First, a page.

Node Transactions and Node State

I am not excited about these ideas just now. (2012 Nov 28)

I explore here a design for node code that is organized around specifying:

Implicit in this is the notion of a queue of transaction requests that are produced by both the logic of other transactions, and external signals such as the arrival of a block of packets. Upon completion, transaction code will typically branch to a Done program which looks on the queue for the next transaction to do. Perhaps it is strategic for some transactions to directly initiate another—perhaps not. Perhaps there is more than one queue, depending on priority.

This level of design is above issues such as multiprocessing. It also is perhaps contrary to some issues of abstraction. We will see if we can gain the combined virtues of these two styles.

I have seen communications code gradually migrate to transaction style and I think it would have been better if the code had begun that way.

For now we describe a node that takes just one turn op from the steering information.

We first explain the major data structure without giving them names, nor enumerating their entire content.

Mutable State:

A fixed pool of fixed size buffers
Size = 64KB for now. Allocated at node boot. Buffer may be a bit bigger to hold data relevant to software or hardware error control. Also we may decide to carry 64KB payloads and then we need to leave room for the packet headers. Many buffers carry several, perhaps many packets. See this.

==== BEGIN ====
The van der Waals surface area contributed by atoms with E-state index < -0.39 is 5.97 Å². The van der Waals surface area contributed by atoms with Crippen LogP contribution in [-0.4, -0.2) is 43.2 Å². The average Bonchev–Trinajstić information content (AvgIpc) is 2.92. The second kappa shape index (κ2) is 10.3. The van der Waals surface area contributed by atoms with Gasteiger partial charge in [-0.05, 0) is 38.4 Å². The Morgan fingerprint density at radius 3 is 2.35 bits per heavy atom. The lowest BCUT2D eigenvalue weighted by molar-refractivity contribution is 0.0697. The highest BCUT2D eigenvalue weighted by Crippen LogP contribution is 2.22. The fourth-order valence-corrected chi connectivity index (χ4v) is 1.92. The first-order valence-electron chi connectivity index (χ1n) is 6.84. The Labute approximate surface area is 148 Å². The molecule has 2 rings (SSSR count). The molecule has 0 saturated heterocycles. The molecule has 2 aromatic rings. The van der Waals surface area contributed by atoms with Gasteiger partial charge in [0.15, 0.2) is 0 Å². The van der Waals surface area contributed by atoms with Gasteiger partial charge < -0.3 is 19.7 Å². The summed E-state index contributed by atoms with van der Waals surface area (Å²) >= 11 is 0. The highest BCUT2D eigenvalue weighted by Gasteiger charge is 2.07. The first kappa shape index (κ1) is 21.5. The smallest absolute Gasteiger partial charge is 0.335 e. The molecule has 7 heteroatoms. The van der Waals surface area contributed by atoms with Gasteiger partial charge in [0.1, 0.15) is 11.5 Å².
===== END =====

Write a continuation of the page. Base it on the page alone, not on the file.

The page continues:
Next Buffer Link
A buffer can be on just one chain, depending on its own state and perhaps other things. Whether the link is next to the buffer is not yet decided. If not then both links and buffers form an array and are associated with other with a common array index. Perhaps this link is two ways for rapid removal.
A fixed set of physical interface control blocks.
Much detail to be filled in here.
A fixed set of logical interface control blocks.
This includes a link (or index) to a physical interface block. Two logical interfaces may refer to the same physical interface (fiber) but with different priority.
Circuits Table
An array of circuits, associated with each interface, indexed by the channel number in packets across that interface belong to some circuit thru the node.
Some transactions must wait until some arithmetic inequality or other simply computed boolean becomes true, and then it may be important to perform the transaction soon. Reference node code might, between transactions, poll the node state looking for these opportunities, but an efficient node code will test the inequality each time one of the operands changes.